Out of all of the Southern Californian hardcore punk bands of the early '80s, Bad Religion stayed around the longest. For over a decade, they retained their underground credibility without turning out a series of indistinguishable records that all sound the same. Instead, the band refined their attack, adding inflections of psychedelia, heavy metal, and hard rock along the way, as well as a considerable dose of melody. Between their 1982 debut and their first major-label record, 1993's Recipe for Hate, Bad Religion stayed vital in the hardcore community by tightening their musical execution and keeping their lyrics complex and righteously angry.
Bad Religion formed in the northern suburbs of Los Angeles in 1980, comprising guitarist Brett Gurewitz, vocalist Greg Graffin, bassist Jay Bentley, and drummer Jay Ziskrout. Gurewitz established his own record company, Epitaph, to release the band's records. Between their self-titled EP and their first full-length record, Pete Finestone replaced Ziskrout as the group's drummer. Into the Unknown, their debut album, was released in 1983 and gained them some attention on the national U.S. hardcore scene. After its release, the group's lineup changed, as bassist Paul Dedona and drummer Davy Goldman joined the group.
In the meantime, the band's lineup was undergoing some more shakeups. Gurewitz had to take 1984 off to recover from various substance abuse problems, leaving Graffin as the band's only original member. In addition to Graffin, the 1984 incarnation of the band featured former Circle Jerks guitarist Greg Hetson, bassist Tim Gallegos, and returning drummer Pete Finestone. Bad Religion's next release, the harder, punkier Back to the Known EP restored faith among the group's devoted fans. After its release, the group went on hiatus for three years.
When Bad Religion returned in 1987, the band featured Gurewitz, Graffin, Ziskrout, Hetson, and Finestone. They released Suffer the following year, a record that re-established the group as prominent players in the U.S. underground punk/hardcore scene. They followed with No Control (1989) and Against the Grain (1990). By the time of their 1993 album, Recipe for Hate, alternative rock had become popular with the mainstream; in addition, the band's following was quite large. These two factors contributed to Bad Religion signing a major-label contract with Atlantic Records.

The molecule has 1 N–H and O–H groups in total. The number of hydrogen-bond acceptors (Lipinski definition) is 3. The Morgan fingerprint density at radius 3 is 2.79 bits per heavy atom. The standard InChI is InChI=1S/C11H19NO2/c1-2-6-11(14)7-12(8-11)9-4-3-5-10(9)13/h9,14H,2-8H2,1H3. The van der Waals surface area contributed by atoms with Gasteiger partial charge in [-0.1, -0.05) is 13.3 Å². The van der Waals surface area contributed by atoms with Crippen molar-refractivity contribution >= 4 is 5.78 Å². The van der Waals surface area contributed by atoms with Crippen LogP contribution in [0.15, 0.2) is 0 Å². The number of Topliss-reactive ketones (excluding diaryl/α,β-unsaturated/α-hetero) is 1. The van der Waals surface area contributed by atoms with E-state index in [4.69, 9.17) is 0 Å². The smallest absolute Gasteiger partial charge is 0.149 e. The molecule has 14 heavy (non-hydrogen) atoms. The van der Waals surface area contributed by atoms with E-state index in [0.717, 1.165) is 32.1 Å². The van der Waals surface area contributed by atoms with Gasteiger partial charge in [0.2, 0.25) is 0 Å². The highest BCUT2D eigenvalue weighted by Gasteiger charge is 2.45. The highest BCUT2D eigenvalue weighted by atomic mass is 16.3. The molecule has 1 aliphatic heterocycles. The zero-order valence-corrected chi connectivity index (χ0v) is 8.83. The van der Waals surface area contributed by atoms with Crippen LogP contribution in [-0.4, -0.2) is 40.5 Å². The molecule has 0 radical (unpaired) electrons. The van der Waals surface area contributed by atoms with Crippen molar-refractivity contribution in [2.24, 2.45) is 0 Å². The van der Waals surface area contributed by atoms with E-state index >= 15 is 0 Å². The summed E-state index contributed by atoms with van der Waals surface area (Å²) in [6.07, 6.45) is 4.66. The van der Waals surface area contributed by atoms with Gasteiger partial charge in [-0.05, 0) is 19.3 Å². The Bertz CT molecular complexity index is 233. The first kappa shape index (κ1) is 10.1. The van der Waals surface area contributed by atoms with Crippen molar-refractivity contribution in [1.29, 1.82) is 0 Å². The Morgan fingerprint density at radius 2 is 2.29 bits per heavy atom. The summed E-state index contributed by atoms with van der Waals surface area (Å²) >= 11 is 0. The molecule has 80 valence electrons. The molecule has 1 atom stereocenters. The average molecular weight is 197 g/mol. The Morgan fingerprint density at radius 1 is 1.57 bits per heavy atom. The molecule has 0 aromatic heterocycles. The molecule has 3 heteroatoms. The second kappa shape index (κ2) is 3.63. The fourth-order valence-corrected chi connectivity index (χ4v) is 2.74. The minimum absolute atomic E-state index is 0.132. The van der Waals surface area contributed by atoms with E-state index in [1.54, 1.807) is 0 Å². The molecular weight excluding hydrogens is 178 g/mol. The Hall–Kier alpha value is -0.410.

Recipe for Hate was originally released on Epitaph, but it was soon re-released with the support of Atlantic. The group's first proper major-label album was 1994's Stranger Than Fiction; it was also Gurewitz's last album with the group. Before the release of Stranger Than Fiction, Epitaph had an unexpected hit with the Offspring's Smash, causing Gurewitz to spend more time at the label; reports also indicated that he was displeased with Bad Religion's major-label contract. The group replaced Gurewitz with hardcore veteran Brian Baker for their supporting tour, which proved to be their most successful to date.
Bad Religion released their second major-label album, The Gray Race, in early 1996, but it didn't achieve the same results as its predecessors. No Substance followed in 1998, and two years later the band returned with New America, which was produced by Todd Rundgren. Although it featured Bad Religion's best work in years, Atlantic subsequently dropped the band, and they returned to Epitaph. In the summer of 2001, Gurewitz rejoined the lineup after a six-year absence, and the group began work on The Process of Belief. The album appeared in February the following year, and was widely hailed for its recalibration of the Graffin/Gurewitz axis.
Bad Religion's next project was the remastering and issuing of their early catalog. The discs began appearing in April 2004 with the release of Generator and How Could Hell Be Any Worse? The former included relevant 7" material from the era, while Hell took the place of 80-85, which had previously accounted for the band's earliest output. Both were fully remastered, as were subsequent reissues of Suffer, No Control, and Against the Grain. Bad Religion then returned in June of that year with The Empire Strikes First, a typically acerbic LP that reflected the surge of anger and defiance in the punk and indie music communities toward the policies of the Bush administration. The powerful New Maps of Hell, released in 2007, continued on the path of discontent and railed at what the band saw as rampant apathy in the face of global crisis.
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